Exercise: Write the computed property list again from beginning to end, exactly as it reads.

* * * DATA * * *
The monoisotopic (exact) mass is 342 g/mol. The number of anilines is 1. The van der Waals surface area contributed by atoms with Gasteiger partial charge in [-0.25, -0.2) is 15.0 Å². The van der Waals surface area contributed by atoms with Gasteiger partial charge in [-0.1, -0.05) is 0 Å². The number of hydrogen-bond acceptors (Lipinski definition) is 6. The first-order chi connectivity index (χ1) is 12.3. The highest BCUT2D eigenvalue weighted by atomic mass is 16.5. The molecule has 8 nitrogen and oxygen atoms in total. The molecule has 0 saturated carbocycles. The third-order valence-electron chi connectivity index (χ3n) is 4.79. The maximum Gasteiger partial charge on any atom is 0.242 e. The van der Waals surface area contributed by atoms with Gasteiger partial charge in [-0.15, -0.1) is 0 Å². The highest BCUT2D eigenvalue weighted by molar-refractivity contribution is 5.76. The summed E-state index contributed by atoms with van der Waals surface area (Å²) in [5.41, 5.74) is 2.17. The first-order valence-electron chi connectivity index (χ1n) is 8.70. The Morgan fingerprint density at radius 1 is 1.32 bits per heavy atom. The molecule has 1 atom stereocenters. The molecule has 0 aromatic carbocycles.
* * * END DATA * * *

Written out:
The monoisotopic (exact) mass is 342 g/mol. The number of anilines is 1. The van der Waals surface area contributed by atoms with Gasteiger partial charge in [-0.25, -0.2) is 15.0 Å². The van der Waals surface area contributed by atoms with Gasteiger partial charge in [-0.1, -0.05) is 0 Å². The number of hydrogen-bond acceptors (Lipinski definition) is 6. The first-order chi connectivity index (χ1) is 12.3. The highest BCUT2D eigenvalue weighted by atomic mass is 16.5. The molecule has 8 nitrogen and oxygen atoms in total. The molecule has 0 saturated carbocycles. The third-order valence-electron chi connectivity index (χ3n) is 4.79. The maximum Gasteiger partial charge on any atom is 0.242 e. The van der Waals surface area contributed by atoms with Gasteiger partial charge in [-0.15, -0.1) is 0 Å². The highest BCUT2D eigenvalue weighted by molar-refractivity contribution is 5.76. The summed E-state index contributed by atoms with van der Waals surface area (Å²) in [5.41, 5.74) is 2.17. The first-order valence-electron chi connectivity index (χ1n) is 8.70. The Morgan fingerprint density at radius 1 is 1.32 bits per heavy atom. The molecule has 1 atom stereocenters. The molecule has 0 aromatic carbocycles.